Where Exact reaped the benefits of parallel review, however, Medtronic's experience wasn't as advantageous. In March 2013, the FDA and CMS accepted Medtronic's Symplicity renal denervation system for parallel review, agreeing to evaluate it based on the results of a 530-patient randomized-controlled trial. However, a year later the device — a catheter-based system designed to deliver low-level radio frequency energy through the renal artery wall and reduce blood pressure in patients with uncontrolled hypertension — failed to meet the efficacy endpoints in that study.  

Medtronic declined to discuss its lessons learned from the Parallel Review program. Back in 2014, some industry observers wondered whether Medtronic's experience and the lack of a successfully reviewed product meant the end of the pilot.

The program later that year would get a success story with Exact's Cologuard. Conroy advised companies to only pursue parallel review if they are "willing to go get strong evidence, run the right clinical trial, and do things the right way so both agencies can fully evaluate" the diagnostic.

More and more companies are interested in exploring the pathway it seems. "There is a recognition that FDA approval didn't historically speak persuasively on the value proposition of a technology in real-world use," Jacques said.

The challenge is more pronounced now that the FDA has a number of pathways for approving and clearing medical devices at an accelerated clip, which means that products are entering the market with even less evidence to inform payors' determinations. "Companies are realizing that they need to find some way of getting payor input, whether it's CMS or a commercial payor, or a health technology assessment organization," Jacques said. "They [realize they] need to get that voice and reflect it in their pivotal trials."

Foundation Medicine's decision to take FoundationOne through parallel review, for instance, is part of its overarching plan to improve the reimbursement prospects of its tests. The company is pursuing parallel review while continuing to work with government and third-party payors at the local, regional, and national levels. The strategy is wise given the difficult reimbursement environment for molecular diagnostics.

Certainly, in Exact's case, a national coverage determination from CMS didn't shield it from difficulties with private payors. Earlier this year, the company sued Humana and Blue Cross Blue Shield of North Carolina in state district courts for refusing to pay for Cologuard. Exact argued that these insurers were violating state laws that require them to pay for colorectal cancer screening tests recommended by the American Cancer Society or in line with medical practice guidelines. The testing firm claimed in its lawsuits that Humana owes it at least $800,000 and BCBS-NC owes $410,000 in test payments.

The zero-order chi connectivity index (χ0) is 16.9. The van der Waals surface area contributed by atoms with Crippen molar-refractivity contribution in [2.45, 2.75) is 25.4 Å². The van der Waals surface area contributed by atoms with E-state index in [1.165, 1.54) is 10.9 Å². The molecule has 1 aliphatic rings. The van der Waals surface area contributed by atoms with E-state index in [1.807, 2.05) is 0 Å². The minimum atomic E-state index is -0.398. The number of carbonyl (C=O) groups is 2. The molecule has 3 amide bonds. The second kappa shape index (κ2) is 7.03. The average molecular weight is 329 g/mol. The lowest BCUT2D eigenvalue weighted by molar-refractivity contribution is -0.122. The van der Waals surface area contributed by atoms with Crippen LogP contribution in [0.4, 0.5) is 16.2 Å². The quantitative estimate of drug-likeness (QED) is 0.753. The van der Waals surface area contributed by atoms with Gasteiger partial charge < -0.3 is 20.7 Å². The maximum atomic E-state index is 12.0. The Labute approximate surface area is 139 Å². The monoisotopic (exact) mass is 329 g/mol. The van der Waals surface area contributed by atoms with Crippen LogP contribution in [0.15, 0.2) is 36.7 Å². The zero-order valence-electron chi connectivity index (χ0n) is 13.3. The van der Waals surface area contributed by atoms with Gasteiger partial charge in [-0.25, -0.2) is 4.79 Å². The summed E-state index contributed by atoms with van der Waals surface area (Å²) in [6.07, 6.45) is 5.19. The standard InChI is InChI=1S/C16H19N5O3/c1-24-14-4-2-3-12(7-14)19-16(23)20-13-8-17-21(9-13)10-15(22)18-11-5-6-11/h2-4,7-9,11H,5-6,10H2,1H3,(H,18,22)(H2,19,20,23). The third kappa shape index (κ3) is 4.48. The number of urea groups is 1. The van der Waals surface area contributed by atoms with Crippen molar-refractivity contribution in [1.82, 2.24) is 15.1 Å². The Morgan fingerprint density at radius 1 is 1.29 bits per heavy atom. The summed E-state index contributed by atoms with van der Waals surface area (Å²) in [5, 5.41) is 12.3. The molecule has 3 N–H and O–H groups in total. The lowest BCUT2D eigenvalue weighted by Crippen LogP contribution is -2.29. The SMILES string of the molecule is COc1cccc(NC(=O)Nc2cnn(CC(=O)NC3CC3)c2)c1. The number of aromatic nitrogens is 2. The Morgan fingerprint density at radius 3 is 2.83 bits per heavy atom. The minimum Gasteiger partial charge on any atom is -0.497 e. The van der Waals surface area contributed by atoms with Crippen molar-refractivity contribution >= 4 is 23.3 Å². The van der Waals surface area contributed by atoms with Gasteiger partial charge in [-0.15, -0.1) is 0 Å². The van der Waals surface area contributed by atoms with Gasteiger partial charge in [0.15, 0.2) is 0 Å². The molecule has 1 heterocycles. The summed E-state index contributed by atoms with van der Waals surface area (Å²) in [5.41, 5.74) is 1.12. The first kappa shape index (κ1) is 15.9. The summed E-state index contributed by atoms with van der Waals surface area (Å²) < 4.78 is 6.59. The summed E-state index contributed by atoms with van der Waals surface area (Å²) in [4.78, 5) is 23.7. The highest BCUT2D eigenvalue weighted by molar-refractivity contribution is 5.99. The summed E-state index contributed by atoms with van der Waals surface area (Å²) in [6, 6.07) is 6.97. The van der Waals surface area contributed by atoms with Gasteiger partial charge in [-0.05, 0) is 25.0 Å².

Exact recently settled its lawsuit with Humana, which has also agreed to cover Cologuard as an in-network service for its members beginning next year. The firm is still in discussions with BCBS-NC. 

These types of reimbursement related challenges are precisely why manufacturers increasingly want payor input on the clinical trials they're conducting for regulatory approval. Recognizing this, the FDA has formed a communications task force within its device division that facilitates discussions between manufacturers and payors. Manufacturers not eligible or interested in Parallel Review can also ask CMS to participate in a pre-submission meeting and provide input on clinical trial design. 

In February, the FDA also issued an open request to private coverage organizations interested in providing feedback to device sponsors during pre-submission meetings. So far, a number of groups have responded to the request, including BlueCross BlueShield Association, Humana, Kaiser Permanente, and SelectHealth/Intermountain Health.

These efforts to bring together regulatory and payor coverage processes for the benefit device and test makers comes as the FDA recently decided to hold off on finalizing draft guidelines for regulating lab-developed tests. The lab testing industry and pathologists groups didn't favor the agency's proposal, and has wanted to keep oversight of lab-developed tests under the Clinical Laboratory Improvement Amendments administered by CMS. 

Jeffrey Gibbs, an expert on regulatory law at Hyman, Phelps & McNamara said previously that industry players will likely have a range of reactions to this. "I'm sure there will be companies that were thinking of going through FDA as a hedge against LDT regulation that will say they won't embark on that process because it's too costly, too unsure, too long, and too demanding," he said. "There might also be companies that continue to pursue it because they think there might be other advantages of FDA clearance or approval, perhaps relating to reimbursement or the way they're viewed by doctors and patients. 

It's unclear if FDA's decision to delay broad LDT oversight will impact industry interest and participation specifically in parallel review. Foundation Medicine for one is not changing its plans to pursue the pathway, according to a spokesperson.

Given the positive experience with Cologuard, Conroy said he is considering taking another test in Exact's pipeline through the parallel review, but declined to provide details. As for Cologuard,the company conducted more than 100,000 Cologuard tests last year and expects to perform more than 240,000 this year.